Okay, so I’ve never been paralyzed and I don’t even personally know anyone who is, but I do have an opinion. I may be wrong, but here’s how I see it. The book did NOT say it was not worth living being paralyzed. Louise did all she could to show Will otherwise. They went on a freaking trip, for crying out loud. She was reading all these forums, where people were saying what you CAN do while being confided to the wheelchair. She was making lists of what Will could do. I never for a moment felt that all this was not worthwhile.

                Instead, I kept on thinking how I would feel. I may not be active – at least not as active as Will used to be – but my physical capability was always very important to me. I have to be able to do things on my own. I don’t even like accepting help in carrying a heavy suitcase. I don’t even like being waited on – at the hairdresser or at a restaurant. I literally just want to go to the kitchen and bring my food myself, so that nobody would have to do anything for me. My ability to walk long distances has always made me comfortable and somehow has always made me feel safe. Next to reading, listening to music and playing guitar, walking is the thing I couldn’t live without.

                Now, add to this a man who was really fond of trying everything in his life. And the chronic pain, and constant fear of pneumonia. Frequent visits to the hospital, constant care. Not being able to even wash himself. I guess different people react differently, but I would be completely devastated. I would probably fall into deep depression. And that’s how Will felt (at least I imagine so). So, even though he did love Louisa, it wasn’t enough. He wasn’t the man he used to be, and he felt he could never be that man again. So, after all, it was his choice to end this life. Some people can be content with reading books, and listening to music, and whatever else he did. Some people have enough strength to fight and I admire them for it. Will didn’t. I think it’s good that such a book exists. I think it was meant to show the world that not everything is black and white. That sometimes we have to let the people we love go, if it’s what they want/need. That it’s their choice, and we can only be there for them and make the time they have great. Love them while they’re with us, and remember them when they’re gone.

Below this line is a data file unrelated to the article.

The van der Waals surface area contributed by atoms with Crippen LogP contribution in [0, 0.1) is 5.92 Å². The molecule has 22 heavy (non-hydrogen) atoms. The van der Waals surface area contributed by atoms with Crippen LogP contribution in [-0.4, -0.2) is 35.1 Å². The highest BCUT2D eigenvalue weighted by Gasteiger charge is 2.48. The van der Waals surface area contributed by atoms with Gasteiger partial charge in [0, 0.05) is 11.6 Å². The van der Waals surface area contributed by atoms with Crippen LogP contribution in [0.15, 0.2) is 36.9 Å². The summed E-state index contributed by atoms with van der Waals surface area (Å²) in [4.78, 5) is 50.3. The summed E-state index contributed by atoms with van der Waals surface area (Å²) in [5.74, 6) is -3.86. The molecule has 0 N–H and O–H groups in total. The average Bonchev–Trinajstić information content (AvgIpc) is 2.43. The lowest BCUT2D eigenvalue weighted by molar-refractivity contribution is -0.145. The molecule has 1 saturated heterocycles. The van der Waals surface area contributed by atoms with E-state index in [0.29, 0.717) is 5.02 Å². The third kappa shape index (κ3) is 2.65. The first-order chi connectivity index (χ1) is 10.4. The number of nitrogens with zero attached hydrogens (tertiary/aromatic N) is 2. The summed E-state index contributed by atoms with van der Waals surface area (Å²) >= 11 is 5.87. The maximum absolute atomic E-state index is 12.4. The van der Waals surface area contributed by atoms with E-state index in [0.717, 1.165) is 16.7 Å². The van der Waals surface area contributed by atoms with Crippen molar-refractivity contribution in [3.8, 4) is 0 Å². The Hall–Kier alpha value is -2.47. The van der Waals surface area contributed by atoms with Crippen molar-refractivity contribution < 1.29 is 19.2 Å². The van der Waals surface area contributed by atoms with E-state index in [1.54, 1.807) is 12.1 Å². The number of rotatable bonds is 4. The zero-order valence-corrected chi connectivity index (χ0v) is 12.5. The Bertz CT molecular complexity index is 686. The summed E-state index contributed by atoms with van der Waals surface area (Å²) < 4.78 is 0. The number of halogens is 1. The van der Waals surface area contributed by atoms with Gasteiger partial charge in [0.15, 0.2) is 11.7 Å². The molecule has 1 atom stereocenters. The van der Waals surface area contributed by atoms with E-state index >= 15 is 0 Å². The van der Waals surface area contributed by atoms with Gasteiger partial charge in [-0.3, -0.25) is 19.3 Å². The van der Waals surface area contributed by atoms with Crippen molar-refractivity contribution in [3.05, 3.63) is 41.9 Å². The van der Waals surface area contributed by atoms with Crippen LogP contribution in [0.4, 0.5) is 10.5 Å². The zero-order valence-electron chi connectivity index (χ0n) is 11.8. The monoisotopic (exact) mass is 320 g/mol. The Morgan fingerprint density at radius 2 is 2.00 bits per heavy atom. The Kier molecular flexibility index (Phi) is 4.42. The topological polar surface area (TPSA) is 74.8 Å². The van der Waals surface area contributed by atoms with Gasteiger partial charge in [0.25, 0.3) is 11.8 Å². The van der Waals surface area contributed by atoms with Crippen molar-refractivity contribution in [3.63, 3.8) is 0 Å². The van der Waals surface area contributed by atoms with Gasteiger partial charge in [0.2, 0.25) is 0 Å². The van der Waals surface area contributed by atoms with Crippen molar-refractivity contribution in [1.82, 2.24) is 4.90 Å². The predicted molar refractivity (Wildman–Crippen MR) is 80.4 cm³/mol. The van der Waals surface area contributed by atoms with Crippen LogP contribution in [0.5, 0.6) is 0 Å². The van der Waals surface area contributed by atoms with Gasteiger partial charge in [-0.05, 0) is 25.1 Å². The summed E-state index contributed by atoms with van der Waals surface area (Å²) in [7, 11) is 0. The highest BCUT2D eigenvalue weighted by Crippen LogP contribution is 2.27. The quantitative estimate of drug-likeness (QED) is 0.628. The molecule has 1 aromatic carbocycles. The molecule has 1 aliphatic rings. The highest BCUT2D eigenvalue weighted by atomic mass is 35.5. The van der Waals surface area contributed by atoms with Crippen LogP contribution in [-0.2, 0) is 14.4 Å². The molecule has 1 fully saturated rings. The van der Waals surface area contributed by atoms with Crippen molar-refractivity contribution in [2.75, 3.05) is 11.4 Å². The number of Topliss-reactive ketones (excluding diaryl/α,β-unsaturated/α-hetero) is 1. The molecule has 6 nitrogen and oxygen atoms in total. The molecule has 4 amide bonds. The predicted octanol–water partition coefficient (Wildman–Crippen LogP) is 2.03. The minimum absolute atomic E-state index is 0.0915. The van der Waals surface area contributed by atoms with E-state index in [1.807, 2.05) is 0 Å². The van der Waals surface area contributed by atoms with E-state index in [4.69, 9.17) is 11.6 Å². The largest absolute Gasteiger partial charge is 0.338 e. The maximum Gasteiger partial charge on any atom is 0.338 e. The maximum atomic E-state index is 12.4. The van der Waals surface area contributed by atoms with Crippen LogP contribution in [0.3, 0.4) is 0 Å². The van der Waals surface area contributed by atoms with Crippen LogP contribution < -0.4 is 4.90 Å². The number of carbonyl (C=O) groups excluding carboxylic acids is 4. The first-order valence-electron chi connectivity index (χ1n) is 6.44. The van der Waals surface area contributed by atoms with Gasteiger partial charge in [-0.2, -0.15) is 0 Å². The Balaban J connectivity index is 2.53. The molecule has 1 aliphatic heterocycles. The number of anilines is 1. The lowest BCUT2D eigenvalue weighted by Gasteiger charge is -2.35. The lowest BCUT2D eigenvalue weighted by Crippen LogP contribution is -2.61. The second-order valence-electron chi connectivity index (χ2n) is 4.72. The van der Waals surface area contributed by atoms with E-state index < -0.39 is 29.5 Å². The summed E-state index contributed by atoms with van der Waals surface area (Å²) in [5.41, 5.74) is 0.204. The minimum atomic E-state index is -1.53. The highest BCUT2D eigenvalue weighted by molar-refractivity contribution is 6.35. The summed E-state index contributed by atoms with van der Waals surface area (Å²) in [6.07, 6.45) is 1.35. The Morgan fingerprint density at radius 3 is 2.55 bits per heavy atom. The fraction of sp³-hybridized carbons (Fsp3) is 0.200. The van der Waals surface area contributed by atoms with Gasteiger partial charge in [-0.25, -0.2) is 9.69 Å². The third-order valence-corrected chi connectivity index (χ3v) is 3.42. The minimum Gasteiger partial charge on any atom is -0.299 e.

me-before-you-2Okay, that was a little too much focus on this. Let’s come back to the book. It’s written in first person narration (most of it), mostly from the point of view of Louisa, but sometimes switching to other characters. Usually I like hearing voices of many characters on the book, but here somehow it felt out of place. Maybe because those fragments were very short, and as a result, seemed unnecessary. Or maybe because I was waiting for the fragment written in Will’s voice – and it never happened. Which is a shame, in my opinion. If the author wanted to give other people “a voice,” I think she should have included one of the two most important characters. Just sayin’.

                Another aspect – I didn’t feel it in the movie, but Louisa’s family were really abusive towards her at times. No wonder she thought so low about herself. Also, the book says much more about Louisa’s character than the movie, to the point of showing her in a different light. The movie didn’t give that insight.

                And yet again, it became a comparison of book to movie. So, let’s finish with just the book. It’s lightly written, funny and sad at the same time. It brings out emotion, which is always desirable in novels. It’s interesting, and though seems light, it touches a heavy, important subject. The Will-Lou dynamic is marvelous and is what makes the story what it is. Finally, it’s not only about love, but about relationships between people, about coming out of one’s shelf, making important decisions, and developing as a person. I encourage to read it.